The Sustainable Livestock Bill 2010-12 aimed

to reduce the environmental impacts of livestock production in the UK. It would also amend the way agricultural subsidies are used to make them more environmentally friendly. It includes a duty to give consideration to supporting sustainable practices and consumption through public procurement of livestock produce.

The Bill also aims to reduce rainforest deforestation by reducing the use of soya meal in animal feed in the UK. It would do this by placing a duty on the Secretary of State to ensure the sustainability of livestock, and to give consideration to issues such as public procurement and agricultural subsidy reform.

The Bill was proposed by Robert Flello, Labour MP for Stoke on Trent: Jacob Rees-Mogg killed it with a fillibuster. What a charming fellow, eh? He’s also tried to shut down a spoof Twitter account for making fun of him and once plagiarised an article from The Sun. I’m sure his nanny loves him.

The LibDem: Danny Alexander. Educated at Scottish state schools in the Highlands, and at St Anne’s College, Oxford – back in the days before tuition fees: he may even remember when students still got grants. (I wonder if he’d honestly admit that £27,000 would have been an intimidating debt for him in 1990?) Talked a good deal on Question Time about how they were making rich people pay more taxes. Slightly forgot to mention that by telling the House of Commons his London flat was his second home, he got to claim the mortgage interest and furnishings and repairs on MP expenses: then when he sold the flat in June 2007 for £300,000, he didn’t pay capital gains tax because he told the Inland Revenue that flat was his main home. Enthusiastic about cutting more and more away from supporting the poorest and most vulnerable.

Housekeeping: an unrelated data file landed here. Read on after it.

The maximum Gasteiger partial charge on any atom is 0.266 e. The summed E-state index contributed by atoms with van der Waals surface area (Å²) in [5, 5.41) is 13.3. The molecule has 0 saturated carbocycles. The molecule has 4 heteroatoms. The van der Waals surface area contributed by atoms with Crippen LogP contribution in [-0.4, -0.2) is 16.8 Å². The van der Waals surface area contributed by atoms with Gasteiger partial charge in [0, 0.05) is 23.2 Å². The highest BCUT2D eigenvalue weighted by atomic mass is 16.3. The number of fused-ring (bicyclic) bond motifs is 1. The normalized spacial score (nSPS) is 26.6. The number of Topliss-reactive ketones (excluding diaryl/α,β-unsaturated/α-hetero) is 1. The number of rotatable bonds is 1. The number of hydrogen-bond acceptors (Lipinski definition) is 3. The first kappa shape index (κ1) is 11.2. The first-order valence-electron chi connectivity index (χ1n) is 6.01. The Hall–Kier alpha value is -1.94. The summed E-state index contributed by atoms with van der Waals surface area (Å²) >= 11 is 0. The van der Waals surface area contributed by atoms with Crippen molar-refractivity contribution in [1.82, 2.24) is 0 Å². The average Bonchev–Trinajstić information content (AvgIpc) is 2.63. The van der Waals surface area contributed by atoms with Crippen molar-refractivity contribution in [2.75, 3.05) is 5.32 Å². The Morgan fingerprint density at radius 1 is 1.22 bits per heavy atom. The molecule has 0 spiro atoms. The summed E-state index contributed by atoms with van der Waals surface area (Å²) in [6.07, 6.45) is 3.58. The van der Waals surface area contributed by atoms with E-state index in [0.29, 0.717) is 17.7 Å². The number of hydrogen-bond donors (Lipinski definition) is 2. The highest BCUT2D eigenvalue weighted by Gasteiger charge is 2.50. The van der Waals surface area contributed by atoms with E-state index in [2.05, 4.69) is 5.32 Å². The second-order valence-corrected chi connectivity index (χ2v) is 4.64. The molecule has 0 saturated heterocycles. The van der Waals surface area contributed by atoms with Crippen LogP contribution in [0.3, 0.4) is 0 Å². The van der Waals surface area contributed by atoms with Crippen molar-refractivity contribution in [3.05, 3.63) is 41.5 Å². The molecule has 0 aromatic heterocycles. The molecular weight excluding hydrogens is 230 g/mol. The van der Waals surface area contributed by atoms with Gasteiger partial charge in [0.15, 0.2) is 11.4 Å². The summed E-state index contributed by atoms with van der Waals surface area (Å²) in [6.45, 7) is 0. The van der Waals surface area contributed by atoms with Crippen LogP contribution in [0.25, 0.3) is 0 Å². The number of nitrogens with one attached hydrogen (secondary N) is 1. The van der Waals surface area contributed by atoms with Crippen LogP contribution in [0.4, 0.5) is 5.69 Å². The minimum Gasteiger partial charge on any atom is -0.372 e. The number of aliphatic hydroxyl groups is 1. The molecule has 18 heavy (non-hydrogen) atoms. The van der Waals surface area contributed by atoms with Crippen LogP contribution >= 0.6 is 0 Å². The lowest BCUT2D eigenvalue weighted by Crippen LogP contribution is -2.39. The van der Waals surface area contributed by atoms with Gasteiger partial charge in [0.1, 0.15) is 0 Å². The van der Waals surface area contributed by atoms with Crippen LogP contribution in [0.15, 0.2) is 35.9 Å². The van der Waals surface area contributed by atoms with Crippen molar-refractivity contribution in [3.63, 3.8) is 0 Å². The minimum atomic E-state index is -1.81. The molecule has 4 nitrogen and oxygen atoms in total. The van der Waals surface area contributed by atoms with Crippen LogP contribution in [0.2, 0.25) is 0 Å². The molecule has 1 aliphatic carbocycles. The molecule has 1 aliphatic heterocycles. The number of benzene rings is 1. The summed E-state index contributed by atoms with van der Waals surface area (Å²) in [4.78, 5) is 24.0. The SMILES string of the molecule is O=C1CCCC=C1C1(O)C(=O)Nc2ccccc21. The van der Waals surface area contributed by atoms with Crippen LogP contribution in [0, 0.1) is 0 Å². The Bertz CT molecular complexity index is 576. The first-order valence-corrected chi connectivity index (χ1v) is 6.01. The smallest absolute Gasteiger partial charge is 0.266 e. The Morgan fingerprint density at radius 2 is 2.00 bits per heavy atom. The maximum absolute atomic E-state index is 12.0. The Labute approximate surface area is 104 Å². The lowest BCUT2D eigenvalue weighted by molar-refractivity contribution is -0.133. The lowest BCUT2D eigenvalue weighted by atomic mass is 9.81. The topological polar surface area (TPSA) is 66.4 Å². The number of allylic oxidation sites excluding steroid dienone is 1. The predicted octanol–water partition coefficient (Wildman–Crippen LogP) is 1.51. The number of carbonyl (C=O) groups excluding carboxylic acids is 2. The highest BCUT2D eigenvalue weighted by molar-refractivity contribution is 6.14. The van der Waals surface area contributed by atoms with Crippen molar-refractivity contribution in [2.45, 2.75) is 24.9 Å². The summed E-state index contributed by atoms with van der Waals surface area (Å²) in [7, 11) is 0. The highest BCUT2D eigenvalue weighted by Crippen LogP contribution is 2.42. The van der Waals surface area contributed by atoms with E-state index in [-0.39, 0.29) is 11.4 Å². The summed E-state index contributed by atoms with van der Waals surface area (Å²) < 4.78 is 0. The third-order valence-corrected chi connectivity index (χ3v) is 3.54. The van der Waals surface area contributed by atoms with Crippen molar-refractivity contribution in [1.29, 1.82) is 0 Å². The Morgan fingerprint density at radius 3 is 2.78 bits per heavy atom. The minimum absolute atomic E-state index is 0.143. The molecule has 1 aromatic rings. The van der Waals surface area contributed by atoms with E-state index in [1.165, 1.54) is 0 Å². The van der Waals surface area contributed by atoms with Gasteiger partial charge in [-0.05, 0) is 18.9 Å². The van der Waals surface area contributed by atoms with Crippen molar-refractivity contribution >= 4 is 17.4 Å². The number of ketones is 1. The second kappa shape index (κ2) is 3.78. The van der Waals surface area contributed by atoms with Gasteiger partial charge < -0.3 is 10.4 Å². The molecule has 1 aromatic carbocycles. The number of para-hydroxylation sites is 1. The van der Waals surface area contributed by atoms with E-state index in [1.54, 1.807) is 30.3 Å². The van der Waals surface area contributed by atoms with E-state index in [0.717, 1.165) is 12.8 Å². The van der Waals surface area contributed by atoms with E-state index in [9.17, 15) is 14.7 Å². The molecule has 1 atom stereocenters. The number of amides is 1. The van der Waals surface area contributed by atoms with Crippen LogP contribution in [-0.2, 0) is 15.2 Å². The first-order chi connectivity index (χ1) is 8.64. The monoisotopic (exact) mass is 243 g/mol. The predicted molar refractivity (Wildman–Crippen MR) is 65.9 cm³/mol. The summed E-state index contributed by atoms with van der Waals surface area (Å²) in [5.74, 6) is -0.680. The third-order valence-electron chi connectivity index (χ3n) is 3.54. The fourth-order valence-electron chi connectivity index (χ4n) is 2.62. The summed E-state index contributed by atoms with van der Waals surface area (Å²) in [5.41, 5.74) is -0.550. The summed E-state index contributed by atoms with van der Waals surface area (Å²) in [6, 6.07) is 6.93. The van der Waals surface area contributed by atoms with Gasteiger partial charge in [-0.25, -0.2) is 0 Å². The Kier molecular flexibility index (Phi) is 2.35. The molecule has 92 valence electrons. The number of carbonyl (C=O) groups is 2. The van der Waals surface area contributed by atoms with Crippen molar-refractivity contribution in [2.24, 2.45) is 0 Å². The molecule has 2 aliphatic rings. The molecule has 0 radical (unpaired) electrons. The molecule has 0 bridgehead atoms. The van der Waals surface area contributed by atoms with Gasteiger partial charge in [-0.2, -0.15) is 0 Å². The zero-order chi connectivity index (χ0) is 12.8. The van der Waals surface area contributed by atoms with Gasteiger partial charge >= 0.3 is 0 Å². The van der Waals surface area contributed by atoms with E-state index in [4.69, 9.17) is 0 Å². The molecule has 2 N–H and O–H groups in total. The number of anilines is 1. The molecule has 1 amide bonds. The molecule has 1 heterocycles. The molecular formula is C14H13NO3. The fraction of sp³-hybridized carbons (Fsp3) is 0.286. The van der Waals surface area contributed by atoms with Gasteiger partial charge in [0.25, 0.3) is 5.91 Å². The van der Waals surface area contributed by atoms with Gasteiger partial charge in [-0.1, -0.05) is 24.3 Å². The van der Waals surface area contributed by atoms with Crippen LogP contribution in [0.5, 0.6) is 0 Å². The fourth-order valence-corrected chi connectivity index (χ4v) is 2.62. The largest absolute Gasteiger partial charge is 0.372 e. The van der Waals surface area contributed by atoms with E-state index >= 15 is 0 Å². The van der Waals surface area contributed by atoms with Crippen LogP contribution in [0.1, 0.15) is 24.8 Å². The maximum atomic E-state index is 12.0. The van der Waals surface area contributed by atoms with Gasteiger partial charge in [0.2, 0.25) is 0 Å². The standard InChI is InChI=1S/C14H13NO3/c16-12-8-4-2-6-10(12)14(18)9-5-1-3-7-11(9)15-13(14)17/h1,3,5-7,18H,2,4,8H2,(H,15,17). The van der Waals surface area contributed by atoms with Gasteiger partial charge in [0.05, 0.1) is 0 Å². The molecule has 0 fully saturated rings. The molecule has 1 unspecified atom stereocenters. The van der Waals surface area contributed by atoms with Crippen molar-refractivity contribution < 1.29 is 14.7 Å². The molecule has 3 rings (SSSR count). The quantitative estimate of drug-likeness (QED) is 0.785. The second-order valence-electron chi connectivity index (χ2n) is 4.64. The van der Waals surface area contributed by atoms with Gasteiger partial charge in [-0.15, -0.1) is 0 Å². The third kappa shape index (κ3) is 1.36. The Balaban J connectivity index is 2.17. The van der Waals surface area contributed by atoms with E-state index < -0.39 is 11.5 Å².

[Danny Alexander] bought a flat in London in 1999. After being elected an MP in 2005, he declared the property as his second home to the parliamentary authorities and claimed expenses. He claimed more than £37,000 in expenses for the flat – and carried out some work to the property at taxpayers’ expense shortly before selling it in June 2007 for £300,000.

He did not break any rules, but used a tax loophole that allows the continued designation of a property as the main home for three years even after the purchase of another house – in Alexander’s case in Scotland – which has become the principal residence. It did not stop him from telling Commons authorities that the London property was his second home, for which he claimed not only for the mortgage but also for minor capital improvements, the Telegraph reported.